The carnivore’s dilemma

The carnivore’s dilemma

I liked the honesty of Hall's admission of hypocrisy and am sorry to report that I know the feeling.  Morally, rationally, I would, should, probably, be a vegetarian, and can happily go without meat for relatively long periods.  But give it up all...

The thoughts of a pig

The thoughts of a pig

A wonderfully involved tail of a pig's escape and eventual recapture.Firstly, a protracted endeavour to find him, eventually discovered resting in a barn, engaged in 'thinking unutterable things'. Secondly, the vain boast of an Irishman who was sure he...

A plea for pity – II

A plea for pity – II

Keats' plea for tolerance, given we each have flaws that can be painfully exposed.  See Theodore Dreiser's similar suggestion that pity and compassion be given more room in a stony-hard universe. And George Eliot importunes us to lean towards tenderness...

A plea for pity – I

A plea for pity – I

A pithy plea for pity in a rocky, raging universe.  See Keats' equally eloquent expression of the need for tolerance.  And George Eliot importunes us to err on the side of compassion rather than severity.We all have a weak side easily exposed. Let's go...

Do what a hero must

Do what a hero must

Naturally, any would-be hero or heroine needs to set sail, or how are they to prove their worth? Clive James, from whose splendid translation this and other nearby quotations come, remarks on Dante's economy of phrasing, and this is one example.  Lapidary others to...

A fair request

A fair request

In an age where you are expected to shout, tweet, bluster and generally blather about everything you do, it is heartening to read Virgil's pithy injunction that reasonable requests should be responded to by silent action. "The answer to a fairRequest should be the...

Joys unsung and untold

Joys unsung and untold

At winter's advent, a reminder of its beauty and magic.  May you be safe and warm within the stronghold. For another fine description of its harshness and splendour, see James Rebanks. ‘This is winter,’ he declaimed. ‘Winter’s stronghold.  But winter...

Where gannets swoop and rise

Where gannets swoop and rise

In the countdown to a major gift-giving season, I liked this ancient reference to a human presents. May you give and receive gifts in a spirit of open-hearted affection, bringing real pleasure all round. And if you celebrate it, have a wonderful Christmas,...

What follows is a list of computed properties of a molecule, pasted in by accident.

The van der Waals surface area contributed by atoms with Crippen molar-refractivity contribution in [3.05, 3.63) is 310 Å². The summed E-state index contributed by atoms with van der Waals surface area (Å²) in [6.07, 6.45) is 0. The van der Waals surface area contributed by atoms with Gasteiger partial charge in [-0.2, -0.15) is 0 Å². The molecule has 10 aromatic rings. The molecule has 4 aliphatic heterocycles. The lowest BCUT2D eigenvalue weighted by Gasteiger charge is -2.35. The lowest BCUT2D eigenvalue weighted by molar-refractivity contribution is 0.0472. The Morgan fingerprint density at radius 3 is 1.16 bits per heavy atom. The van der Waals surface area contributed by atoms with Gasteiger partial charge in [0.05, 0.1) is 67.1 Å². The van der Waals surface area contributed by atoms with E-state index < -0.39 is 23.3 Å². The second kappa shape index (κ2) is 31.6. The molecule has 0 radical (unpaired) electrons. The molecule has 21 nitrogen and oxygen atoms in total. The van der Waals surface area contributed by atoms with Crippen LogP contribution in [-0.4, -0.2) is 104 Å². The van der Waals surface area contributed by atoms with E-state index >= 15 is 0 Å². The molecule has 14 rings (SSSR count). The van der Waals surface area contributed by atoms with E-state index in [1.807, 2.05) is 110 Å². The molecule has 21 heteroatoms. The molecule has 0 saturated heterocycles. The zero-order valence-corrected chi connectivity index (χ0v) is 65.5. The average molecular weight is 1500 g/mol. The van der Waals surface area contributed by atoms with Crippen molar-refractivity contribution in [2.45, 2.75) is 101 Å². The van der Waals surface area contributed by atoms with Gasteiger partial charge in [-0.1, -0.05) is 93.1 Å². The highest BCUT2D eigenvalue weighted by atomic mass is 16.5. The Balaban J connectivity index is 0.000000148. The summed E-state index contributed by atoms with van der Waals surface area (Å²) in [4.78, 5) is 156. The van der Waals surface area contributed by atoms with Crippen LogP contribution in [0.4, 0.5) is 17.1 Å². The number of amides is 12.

Stories as therapy

Stories as therapy

The story as a means to bear sorrow is an idea I'd like to believe, but can't quite relate to personally. Karen Blixen was likely speaking from her own experience, and I can only admire the implicit resilience. 'All sorrows can be borne if you put them...

Stories as generosity

Stories as generosity

An expansive view of stories from Turkestan, as if they embody the sweeping spaces of the steppe, and the freedom of those who tell them. Take me to some tales from Turkestan...'The essence of the stories from Turkestan is generosity, a virtue of the...

Can’t bear the noise

Can’t bear the noise

I don't blame them either. A delightful recollection of a sensible ursine response to the outrage of war in their habitat. See another lovely account from the same book, of monster lobsters."Last year, when the hard fighting was going on up there" he...

The lobsters of Skopelos

The lobsters of Skopelos

Hyperbole, nothing like it when suitably blatant, creative and outrageous. You couldn't possibly eat one of these, only engage them in a civilized conversation about world affairs, or in a game of chess.See, from the same book, a similarly improbable yet...

Of art and Ithaca

Of art and Ithaca

This poetic summary resonates deeply - the search for green eternity as opposed to 'mere astonishments'.  I've always been baffled by sensationalism or the desire to shock as a motivation in itself, rather than as a possible by-product of creating...

Two types of aesthetic

Two types of aesthetic

A pithy way to categorize an aesthetic response - the straightforward reflection of a mirror or the more complex refraction of a prism.  I will test this out next time I look at a building, sculpture, painting or poem. 'Two aesthetics exist: the passive...

In praise of the unknown and unseen – I

In praise of the unknown and unseen – I

The great humanist George Eliot sings the praises of those who act well or kindly in countless unmarked ways, without any song or dance about it. See a similar example in her superb Adam Bede, and Vasily Grossman's plea for the value of untraceable...

In praise of the unknown and unseen – II

In praise of the unknown and unseen – II

Highlighting the significance of the insignificant people who constitute most of humanity and its history. See a similar praise of unsung heroes in Eliot's Middlemarch, and an echoing cry by Vasily Grossman. I sense that George Eliot and Vasily Grossman...